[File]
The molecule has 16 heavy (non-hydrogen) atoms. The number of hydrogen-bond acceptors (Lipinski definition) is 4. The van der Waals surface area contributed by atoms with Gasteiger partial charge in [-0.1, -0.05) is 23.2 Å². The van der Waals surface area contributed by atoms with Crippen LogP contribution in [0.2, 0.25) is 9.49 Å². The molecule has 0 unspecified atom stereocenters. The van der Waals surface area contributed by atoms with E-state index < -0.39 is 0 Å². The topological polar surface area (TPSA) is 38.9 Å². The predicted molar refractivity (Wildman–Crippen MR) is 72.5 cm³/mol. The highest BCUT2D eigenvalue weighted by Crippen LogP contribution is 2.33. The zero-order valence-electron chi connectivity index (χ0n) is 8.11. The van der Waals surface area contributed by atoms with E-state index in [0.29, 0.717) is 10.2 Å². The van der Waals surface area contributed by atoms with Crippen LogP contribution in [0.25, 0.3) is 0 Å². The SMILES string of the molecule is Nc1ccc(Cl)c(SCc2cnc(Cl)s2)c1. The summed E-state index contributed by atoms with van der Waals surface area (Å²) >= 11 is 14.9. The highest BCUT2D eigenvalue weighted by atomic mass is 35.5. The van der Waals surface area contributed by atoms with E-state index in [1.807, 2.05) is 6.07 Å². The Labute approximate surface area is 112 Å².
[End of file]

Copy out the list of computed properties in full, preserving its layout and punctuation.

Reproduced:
The molecule has 16 heavy (non-hydrogen) atoms. The number of hydrogen-bond acceptors (Lipinski definition) is 4. The van der Waals surface area contributed by atoms with Gasteiger partial charge in [-0.1, -0.05) is 23.2 Å². The van der Waals surface area contributed by atoms with Crippen LogP contribution in [0.2, 0.25) is 9.49 Å². The molecule has 0 unspecified atom stereocenters. The van der Waals surface area contributed by atoms with E-state index < -0.39 is 0 Å². The topological polar surface area (TPSA) is 38.9 Å². The predicted molar refractivity (Wildman–Crippen MR) is 72.5 cm³/mol. The highest BCUT2D eigenvalue weighted by Crippen LogP contribution is 2.33. The zero-order valence-electron chi connectivity index (χ0n) is 8.11. The van der Waals surface area contributed by atoms with E-state index in [0.29, 0.717) is 10.2 Å². The van der Waals surface area contributed by atoms with Crippen LogP contribution in [0.25, 0.3) is 0 Å². The SMILES string of the molecule is Nc1ccc(Cl)c(SCc2cnc(Cl)s2)c1. The summed E-state index contributed by atoms with van der Waals surface area (Å²) >= 11 is 14.9. The highest BCUT2D eigenvalue weighted by atomic mass is 35.5. The van der Waals surface area contributed by atoms with E-state index in [1.807, 2.05) is 6.07 Å². The Labute approximate surface area is 112 Å².